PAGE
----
"MEXICO CITY -- Mexico is suffering from its driest year in 68 years, killing crops and cattle in the countryside and forcing the government to slow the flow of water to the crowded capital.
Below-average rainfall since last year has left about 80 of Mexico's 175 largest reservoirs less than half full, said Felipe Arreguin, a senior official at the Conagua commission, which manages the country's water supply. ...
More than 1,000 cattle have been lost due to lack of rainfall, and up to 20 million tons of crops managed by 3.5 million small farmers are at risk of being lost, agriculture groups say.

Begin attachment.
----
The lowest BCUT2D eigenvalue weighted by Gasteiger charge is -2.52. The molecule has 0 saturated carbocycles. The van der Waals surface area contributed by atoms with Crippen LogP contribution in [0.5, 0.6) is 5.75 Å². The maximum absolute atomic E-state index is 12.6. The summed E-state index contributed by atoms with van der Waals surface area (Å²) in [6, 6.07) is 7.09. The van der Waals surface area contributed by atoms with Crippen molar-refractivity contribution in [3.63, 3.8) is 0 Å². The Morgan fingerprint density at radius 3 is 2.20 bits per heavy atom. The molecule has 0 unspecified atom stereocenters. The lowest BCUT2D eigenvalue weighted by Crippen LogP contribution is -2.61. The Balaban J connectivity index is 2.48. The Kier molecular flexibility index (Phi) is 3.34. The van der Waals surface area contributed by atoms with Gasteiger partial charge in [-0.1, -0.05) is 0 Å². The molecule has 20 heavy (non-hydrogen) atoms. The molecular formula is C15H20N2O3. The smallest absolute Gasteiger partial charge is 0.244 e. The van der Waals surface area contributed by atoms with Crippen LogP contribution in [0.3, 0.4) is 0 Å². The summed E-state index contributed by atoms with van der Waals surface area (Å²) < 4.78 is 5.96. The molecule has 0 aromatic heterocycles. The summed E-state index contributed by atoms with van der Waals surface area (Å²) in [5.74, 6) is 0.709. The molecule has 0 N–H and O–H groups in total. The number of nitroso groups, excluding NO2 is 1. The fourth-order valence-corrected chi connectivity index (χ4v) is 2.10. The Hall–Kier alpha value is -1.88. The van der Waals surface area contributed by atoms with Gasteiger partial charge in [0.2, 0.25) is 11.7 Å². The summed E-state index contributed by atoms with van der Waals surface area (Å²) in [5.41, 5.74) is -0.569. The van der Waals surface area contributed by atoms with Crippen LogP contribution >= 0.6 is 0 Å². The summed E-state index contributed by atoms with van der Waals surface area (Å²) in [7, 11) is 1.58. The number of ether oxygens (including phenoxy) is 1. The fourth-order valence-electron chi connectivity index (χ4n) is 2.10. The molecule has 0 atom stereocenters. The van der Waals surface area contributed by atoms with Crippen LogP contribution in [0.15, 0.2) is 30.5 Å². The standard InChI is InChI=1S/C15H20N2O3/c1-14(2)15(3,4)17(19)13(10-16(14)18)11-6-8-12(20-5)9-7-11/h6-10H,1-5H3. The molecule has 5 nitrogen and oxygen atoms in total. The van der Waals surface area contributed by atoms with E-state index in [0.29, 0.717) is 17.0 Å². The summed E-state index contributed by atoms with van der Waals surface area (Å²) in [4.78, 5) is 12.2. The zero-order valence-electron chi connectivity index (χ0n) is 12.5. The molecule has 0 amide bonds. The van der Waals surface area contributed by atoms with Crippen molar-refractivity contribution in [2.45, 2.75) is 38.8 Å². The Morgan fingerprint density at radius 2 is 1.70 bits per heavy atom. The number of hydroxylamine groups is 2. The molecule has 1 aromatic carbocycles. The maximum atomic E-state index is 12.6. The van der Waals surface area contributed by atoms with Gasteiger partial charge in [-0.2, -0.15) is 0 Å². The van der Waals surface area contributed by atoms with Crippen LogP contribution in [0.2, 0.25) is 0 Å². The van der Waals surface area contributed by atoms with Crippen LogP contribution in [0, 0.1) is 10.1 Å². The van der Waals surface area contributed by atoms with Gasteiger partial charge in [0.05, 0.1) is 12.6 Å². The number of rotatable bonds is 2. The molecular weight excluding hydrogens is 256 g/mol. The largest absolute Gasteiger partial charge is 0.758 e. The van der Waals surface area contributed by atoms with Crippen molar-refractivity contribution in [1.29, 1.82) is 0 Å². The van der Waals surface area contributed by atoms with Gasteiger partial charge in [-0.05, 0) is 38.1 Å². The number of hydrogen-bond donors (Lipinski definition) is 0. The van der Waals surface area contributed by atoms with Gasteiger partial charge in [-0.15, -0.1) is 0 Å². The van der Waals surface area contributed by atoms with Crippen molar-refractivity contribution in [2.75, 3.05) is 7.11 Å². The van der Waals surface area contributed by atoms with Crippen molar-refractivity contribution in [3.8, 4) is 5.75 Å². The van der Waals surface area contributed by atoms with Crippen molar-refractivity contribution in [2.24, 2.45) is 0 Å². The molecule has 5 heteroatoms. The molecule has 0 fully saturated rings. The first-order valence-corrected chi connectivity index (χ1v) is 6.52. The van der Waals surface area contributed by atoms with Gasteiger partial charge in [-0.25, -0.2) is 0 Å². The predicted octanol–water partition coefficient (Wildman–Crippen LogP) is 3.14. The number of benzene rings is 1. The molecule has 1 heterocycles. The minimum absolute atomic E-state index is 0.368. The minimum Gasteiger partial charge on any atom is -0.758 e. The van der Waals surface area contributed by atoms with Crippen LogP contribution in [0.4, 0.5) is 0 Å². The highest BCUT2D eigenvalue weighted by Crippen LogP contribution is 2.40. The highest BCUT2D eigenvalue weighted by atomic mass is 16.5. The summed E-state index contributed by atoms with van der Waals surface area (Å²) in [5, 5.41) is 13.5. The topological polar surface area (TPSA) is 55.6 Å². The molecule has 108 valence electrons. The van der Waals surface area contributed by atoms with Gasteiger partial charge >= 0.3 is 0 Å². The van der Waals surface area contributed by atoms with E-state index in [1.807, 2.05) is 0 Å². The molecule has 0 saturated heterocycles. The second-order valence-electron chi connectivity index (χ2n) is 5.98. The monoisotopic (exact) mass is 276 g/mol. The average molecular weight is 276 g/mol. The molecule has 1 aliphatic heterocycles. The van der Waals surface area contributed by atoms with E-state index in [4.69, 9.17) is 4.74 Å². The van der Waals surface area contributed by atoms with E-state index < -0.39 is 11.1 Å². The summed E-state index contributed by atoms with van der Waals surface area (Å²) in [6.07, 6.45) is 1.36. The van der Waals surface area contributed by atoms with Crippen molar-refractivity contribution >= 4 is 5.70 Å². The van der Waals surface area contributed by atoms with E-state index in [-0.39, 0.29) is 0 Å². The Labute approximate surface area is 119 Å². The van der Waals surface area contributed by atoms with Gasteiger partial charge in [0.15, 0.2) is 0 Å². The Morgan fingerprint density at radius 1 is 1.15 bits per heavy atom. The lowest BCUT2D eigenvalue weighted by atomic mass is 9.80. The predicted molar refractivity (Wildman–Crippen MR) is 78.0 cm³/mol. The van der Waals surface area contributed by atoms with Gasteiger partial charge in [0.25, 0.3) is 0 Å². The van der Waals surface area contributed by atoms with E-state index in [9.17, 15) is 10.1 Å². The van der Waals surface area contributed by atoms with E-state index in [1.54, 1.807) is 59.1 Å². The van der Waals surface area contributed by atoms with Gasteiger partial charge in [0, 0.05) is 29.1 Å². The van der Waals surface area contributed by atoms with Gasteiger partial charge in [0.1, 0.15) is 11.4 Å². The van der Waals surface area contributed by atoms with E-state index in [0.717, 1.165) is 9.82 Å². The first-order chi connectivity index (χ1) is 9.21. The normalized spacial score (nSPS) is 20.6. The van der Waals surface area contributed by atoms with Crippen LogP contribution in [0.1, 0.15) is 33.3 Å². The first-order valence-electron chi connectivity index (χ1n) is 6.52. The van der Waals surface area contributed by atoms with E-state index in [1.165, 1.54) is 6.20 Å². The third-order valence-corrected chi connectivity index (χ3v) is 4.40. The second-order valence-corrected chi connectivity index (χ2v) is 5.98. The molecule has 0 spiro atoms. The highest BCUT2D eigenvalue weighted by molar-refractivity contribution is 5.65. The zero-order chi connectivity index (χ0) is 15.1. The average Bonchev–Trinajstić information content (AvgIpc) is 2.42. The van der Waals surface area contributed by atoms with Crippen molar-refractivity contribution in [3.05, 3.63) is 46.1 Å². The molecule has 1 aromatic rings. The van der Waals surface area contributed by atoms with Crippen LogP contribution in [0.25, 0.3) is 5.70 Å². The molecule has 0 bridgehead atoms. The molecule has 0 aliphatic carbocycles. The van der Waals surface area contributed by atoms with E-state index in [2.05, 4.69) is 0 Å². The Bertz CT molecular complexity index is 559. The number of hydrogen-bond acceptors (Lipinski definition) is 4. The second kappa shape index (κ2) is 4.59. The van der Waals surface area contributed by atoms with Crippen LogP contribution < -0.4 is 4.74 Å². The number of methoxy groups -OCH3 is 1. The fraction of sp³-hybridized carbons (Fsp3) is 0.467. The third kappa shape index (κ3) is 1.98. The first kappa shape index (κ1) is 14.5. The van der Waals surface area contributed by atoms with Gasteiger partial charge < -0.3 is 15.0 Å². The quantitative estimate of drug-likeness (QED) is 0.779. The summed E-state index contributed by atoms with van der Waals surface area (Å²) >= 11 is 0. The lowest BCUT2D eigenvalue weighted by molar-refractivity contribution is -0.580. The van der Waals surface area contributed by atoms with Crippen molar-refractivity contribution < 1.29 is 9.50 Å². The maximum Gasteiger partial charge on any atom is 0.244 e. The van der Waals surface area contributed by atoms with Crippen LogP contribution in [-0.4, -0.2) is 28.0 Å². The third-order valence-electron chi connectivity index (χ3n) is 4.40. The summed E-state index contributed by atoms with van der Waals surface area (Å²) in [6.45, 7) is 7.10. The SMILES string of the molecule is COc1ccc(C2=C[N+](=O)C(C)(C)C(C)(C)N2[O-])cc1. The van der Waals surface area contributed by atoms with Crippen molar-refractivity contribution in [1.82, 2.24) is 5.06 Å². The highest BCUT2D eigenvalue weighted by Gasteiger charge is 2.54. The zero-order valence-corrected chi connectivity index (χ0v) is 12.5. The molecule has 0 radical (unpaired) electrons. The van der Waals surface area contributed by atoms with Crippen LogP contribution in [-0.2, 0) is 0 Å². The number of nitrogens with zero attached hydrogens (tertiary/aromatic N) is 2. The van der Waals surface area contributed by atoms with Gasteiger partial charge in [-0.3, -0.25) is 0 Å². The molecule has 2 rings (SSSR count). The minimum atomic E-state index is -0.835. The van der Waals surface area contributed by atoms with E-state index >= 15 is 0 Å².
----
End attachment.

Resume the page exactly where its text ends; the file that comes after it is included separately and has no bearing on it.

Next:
The arid northwest region of Mexico has been hardest hit, along with the central part of the country surrounding Mexico City where 20 million people live.
Mexico typically has a rainy season from around June to October, topping up lakes and reservoirs that supply much of the country's water during the rest of the year.
The El Nino weather phenomenon, a warming of the seas in the Pacific Ocean, has induced a dry spell in South America and is likely partly to blame for Mexico's lack of rain, experts say."